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Heh…

Average daily circulation of the Chronicle is 55,444.

That page is from the Newseum, of course.

Do I hear an echo?

New York City kept its schools open Thursday despite a pretty dire weather forecast.

If I were a petty guy, I’d point out this was the same kind of lamebrain decision that got Atlanta into such trouble a couple of weeks ago. But you won’t hear that kind of talk from me.

Instead, I’m gleefully pointing out that the two major NYC tabloids attempted to use the same joke with today’s main cover headlines:

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After the winter deluge started, someone asked school chancellor Carmen Fariña about schools not being closed. Buses were involved in accidents all over the city and attendance was poor. Yet, the schools chief replied:

It’s absolutely a beautiful day out there.

Shortly after, Fariña canceled a town hall meeting in Brooklyn. The reason given: Inclement weather.

Hence, the Marie Antoinette headlines.

Read more about it in today’s Daily News.

Which paper pulled off the gag better? The Post, I’d say: Their photo worked better. And the little cartoon voice balloon was a hoot. Although I’m really digging the use of the word “flakes” on the Daily News.

Digging? See what I did there?

Both of these pages are from the Newseum. Of course.

Behind today’s Denver Post ‘seasick’ front page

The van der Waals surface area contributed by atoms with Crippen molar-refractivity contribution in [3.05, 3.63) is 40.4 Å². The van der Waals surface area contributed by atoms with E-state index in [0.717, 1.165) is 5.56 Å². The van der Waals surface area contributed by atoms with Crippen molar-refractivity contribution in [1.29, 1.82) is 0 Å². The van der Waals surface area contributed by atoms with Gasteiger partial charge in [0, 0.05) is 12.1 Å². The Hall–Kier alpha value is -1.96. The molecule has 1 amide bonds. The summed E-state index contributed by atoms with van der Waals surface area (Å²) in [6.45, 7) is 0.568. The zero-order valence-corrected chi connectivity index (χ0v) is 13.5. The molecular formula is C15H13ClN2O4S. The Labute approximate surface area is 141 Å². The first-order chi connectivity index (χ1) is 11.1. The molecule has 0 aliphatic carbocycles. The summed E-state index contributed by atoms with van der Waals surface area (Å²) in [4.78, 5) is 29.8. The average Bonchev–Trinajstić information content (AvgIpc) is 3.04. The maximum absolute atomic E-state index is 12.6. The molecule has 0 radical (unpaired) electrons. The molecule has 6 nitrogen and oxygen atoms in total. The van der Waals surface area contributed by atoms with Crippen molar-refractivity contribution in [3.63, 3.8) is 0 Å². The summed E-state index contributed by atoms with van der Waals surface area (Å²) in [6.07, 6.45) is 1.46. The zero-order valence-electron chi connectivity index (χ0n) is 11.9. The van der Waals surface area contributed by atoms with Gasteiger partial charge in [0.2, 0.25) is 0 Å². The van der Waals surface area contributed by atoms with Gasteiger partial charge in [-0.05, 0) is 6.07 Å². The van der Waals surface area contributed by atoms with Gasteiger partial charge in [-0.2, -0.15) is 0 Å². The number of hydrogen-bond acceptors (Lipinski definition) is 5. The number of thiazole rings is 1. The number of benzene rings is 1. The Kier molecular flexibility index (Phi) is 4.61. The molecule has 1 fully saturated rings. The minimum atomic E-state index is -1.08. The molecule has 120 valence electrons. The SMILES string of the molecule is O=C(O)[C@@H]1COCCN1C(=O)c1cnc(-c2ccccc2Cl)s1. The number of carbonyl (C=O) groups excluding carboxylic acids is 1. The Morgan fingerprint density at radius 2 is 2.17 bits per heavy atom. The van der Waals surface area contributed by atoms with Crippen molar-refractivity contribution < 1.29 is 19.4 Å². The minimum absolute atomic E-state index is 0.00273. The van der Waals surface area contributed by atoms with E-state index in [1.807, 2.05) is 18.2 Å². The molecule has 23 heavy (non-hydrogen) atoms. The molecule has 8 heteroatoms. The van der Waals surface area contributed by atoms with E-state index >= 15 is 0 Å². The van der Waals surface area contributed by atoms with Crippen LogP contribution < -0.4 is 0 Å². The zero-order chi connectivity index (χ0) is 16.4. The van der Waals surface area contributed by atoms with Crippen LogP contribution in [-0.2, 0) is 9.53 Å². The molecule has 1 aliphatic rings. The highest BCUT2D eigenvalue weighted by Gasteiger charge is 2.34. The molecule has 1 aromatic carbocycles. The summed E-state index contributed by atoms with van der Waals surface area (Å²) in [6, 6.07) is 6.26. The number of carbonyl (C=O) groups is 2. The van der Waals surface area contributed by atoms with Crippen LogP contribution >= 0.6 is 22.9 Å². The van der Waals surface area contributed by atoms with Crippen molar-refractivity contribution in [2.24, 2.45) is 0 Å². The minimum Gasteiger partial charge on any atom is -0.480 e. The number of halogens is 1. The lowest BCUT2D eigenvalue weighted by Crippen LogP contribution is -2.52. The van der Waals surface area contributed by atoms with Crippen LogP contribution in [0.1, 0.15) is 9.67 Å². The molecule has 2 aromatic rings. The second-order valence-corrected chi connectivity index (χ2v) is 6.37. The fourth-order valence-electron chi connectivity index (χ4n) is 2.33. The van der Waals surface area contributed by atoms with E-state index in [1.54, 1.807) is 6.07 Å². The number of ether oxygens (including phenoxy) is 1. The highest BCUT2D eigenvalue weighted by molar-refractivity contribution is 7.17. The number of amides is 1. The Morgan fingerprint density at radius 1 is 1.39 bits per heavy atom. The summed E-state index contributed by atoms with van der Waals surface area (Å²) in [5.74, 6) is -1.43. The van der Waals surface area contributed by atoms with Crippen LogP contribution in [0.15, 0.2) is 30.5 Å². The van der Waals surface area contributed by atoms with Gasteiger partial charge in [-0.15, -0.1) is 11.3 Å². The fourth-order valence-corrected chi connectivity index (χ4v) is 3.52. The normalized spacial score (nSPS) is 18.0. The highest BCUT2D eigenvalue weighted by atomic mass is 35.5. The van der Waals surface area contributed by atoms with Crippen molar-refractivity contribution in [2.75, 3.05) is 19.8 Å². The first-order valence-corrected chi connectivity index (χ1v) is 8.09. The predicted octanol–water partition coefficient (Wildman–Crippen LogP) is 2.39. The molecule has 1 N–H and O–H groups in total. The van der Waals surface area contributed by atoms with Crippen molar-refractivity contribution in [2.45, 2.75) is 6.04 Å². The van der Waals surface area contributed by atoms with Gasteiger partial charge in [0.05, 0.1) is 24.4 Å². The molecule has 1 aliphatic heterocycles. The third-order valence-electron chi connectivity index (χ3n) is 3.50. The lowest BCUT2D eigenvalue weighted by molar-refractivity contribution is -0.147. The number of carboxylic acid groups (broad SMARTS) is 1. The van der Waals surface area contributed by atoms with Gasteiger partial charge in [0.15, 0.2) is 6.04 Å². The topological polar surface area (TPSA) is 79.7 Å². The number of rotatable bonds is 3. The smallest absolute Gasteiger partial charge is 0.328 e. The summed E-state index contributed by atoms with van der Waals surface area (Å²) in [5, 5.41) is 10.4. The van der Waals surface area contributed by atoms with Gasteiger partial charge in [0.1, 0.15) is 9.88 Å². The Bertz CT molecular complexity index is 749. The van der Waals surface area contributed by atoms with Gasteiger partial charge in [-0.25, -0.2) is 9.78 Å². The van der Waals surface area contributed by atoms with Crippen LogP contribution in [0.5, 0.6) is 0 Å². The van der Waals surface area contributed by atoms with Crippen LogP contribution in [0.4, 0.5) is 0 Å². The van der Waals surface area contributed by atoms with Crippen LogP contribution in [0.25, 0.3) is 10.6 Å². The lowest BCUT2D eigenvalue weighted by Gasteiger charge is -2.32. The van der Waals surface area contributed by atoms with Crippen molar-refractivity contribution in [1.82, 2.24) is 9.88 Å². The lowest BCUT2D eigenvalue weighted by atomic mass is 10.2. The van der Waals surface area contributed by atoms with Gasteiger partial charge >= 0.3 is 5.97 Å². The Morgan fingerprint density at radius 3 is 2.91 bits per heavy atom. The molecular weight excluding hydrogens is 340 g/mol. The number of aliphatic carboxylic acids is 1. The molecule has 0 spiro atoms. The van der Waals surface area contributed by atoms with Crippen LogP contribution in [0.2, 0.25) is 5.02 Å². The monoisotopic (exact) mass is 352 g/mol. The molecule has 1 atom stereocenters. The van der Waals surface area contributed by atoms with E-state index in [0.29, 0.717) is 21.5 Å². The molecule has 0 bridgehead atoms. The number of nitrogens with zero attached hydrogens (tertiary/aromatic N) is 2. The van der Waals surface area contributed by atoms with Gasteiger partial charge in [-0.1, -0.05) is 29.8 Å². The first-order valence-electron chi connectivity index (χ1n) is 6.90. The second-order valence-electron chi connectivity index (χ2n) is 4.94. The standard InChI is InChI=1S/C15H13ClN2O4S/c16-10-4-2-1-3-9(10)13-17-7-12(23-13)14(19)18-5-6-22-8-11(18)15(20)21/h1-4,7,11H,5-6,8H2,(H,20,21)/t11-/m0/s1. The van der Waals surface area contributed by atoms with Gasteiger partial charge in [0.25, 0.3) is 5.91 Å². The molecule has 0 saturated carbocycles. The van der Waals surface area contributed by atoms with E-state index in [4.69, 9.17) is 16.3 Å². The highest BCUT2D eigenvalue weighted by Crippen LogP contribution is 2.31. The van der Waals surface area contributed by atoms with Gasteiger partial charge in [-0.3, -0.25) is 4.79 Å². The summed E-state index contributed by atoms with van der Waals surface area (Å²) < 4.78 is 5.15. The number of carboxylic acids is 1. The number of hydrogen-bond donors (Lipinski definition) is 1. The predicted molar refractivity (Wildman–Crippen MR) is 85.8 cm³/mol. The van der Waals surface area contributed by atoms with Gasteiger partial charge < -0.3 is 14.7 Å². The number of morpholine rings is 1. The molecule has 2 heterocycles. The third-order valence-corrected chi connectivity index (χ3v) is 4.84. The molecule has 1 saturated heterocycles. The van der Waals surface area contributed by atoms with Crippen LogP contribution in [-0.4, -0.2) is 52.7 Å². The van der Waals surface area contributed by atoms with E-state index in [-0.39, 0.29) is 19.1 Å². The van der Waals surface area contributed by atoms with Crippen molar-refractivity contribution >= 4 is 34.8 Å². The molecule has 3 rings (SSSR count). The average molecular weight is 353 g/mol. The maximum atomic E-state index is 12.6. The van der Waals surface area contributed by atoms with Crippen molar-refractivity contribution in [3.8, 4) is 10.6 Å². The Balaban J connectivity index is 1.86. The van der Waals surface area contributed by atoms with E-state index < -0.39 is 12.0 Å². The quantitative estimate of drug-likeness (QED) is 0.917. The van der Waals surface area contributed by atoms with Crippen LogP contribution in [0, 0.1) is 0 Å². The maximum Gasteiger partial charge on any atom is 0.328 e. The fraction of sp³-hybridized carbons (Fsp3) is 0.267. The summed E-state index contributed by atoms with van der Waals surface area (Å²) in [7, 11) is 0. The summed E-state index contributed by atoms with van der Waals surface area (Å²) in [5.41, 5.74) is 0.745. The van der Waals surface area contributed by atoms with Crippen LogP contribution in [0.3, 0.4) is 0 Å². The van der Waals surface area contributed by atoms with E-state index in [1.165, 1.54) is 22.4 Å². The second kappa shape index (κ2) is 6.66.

Lots of folks today are buzzing about the front page of today’s Denver Post. The photo of a dejected Peyton Manning — he had a very rough night — is outstanding but the headline is perfect.

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Director of newsroom operations Linda Shapley tells us:

The headline came from our editing team in New York — it made an immediate hit on the website…

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…and, when we looked at different options for the cover, it worked very well with John Leyba‘s photo.

A good headline is a good headline, no matter the medium.

I also liked this inside picture page depicting the ups and downs of the day from the point of view of Broncos fans.

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Senior photo editor Ken Lyons wrote via Facebook today about that great lead picture:

An image by Craig F. Walker on one of our photo pages shows dejected Broncos fan John Harding of Colorado Springs as he sits in a concourse at MetLife Stadium in East Rutherford, N.J.